Many of you readers know I have often blogged, tweeted and spoken in public about suicide and what we as someone’s friends, family or colleagues can do to recognize a real suicidal threat and what we can do to get help to someone before he or she attempts to take his or her own life. We know so much more about suicide today than we did just 20 years ago. I would venture to say that what we thought about suicide and it’s causes 100 years ago would border on naivete, akin to treating leukemia with leeches. For example, today we know that means restrictions, preventing access of the means or instruments to kill oneself, dramatically lowers the suicide rate, where 100 years ago we simply concluded if someone is suicidal it could not possibly be prevented. In a recent Harvard School of Public Health study, it was shown that if someone who is suicidal is simply prevented from having access to the means to commit suicide one time, 90% of those who had wanted to kill themselves but did not have access to the means or instrument (guns, drugs, rope) to kill themselves did not attempt suicide again. Cyberbullying has become a leading cause of teen suicides. Social media has been at the root of numerous teenage suicides, especially where embarrassing photos or videos are posted online, which then go viral and are be seen by hundreds of classmates before the next day of school. This type of cyberbullying, using compromising or embarrassing images, has become so prevalent in our schools that many states are enacting legislation to criminalize it. This fact alone suggests suicide following cyberbullying is predictable.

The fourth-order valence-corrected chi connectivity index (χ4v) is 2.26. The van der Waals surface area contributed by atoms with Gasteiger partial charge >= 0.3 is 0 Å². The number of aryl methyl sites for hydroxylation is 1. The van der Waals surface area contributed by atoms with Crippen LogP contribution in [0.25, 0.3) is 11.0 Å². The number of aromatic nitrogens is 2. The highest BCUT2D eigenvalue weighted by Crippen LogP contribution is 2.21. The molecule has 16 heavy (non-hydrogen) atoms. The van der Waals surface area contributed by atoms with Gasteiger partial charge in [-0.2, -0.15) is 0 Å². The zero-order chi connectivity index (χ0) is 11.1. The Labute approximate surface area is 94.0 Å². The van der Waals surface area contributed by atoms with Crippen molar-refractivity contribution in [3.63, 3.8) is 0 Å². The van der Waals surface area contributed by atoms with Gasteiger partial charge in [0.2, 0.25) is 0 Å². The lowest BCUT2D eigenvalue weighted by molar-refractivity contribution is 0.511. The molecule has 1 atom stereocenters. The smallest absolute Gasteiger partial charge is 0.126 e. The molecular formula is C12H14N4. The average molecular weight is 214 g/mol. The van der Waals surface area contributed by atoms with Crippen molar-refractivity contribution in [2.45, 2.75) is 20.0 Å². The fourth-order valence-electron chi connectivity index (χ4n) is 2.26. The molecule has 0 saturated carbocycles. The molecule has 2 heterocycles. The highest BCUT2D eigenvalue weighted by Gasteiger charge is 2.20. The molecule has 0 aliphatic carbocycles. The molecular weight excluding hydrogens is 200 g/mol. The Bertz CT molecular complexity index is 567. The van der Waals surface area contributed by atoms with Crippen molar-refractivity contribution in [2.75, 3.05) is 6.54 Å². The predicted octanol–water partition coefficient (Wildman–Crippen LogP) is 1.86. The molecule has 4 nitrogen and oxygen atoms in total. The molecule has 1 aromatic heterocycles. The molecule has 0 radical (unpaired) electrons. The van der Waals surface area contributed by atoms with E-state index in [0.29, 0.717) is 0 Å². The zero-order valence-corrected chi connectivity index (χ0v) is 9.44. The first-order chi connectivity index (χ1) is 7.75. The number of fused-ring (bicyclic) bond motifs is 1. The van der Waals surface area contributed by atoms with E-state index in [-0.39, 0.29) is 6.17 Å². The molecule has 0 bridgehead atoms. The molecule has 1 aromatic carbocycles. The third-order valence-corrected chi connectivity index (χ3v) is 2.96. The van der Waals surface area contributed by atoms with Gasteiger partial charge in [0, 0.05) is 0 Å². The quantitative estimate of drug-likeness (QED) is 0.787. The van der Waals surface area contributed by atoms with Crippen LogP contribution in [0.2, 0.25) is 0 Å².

Probably one of the most well-known and saddest cases of cyberbulling was the case of Tyler Clementi, an 18 year old freshman at Rutgers University, who jumped off the George Washington bridge into the Hudson River, killing himself. Tyler’s roommate had secretly filmed him having a private, sexual encounter with another male in Tyler’s dorm room. The roommate then live-streamed the intimate encounter on the internet. Would anyone doubt that Tyler would have been suicidal following a livestreaming of his most private, intimate moment in his own room? Studies have shown that cyberbullying, especially when it involves intimate photographs or videos, leads to an increased risk of depression and suicidal ideation. Thus, it has become foreseeable and even highly likely that a young person may want to commit suicide after experiencing sexual or intimate cyberbullying. Who could blame them?
Which brings me to City of Richmond Hill v. Maia, S16G1337, Supreme Court of Georgia, May 30, 2017. You may remember I have written about this tragic case before, in my June 9, 2016 blogpost “Who Is Legally Responsible for a Suicide?” I was writing about the decision by the Georgia Court of Appeals at that time. To remind of you of the horrible facts in Maia, this is what I wrote then: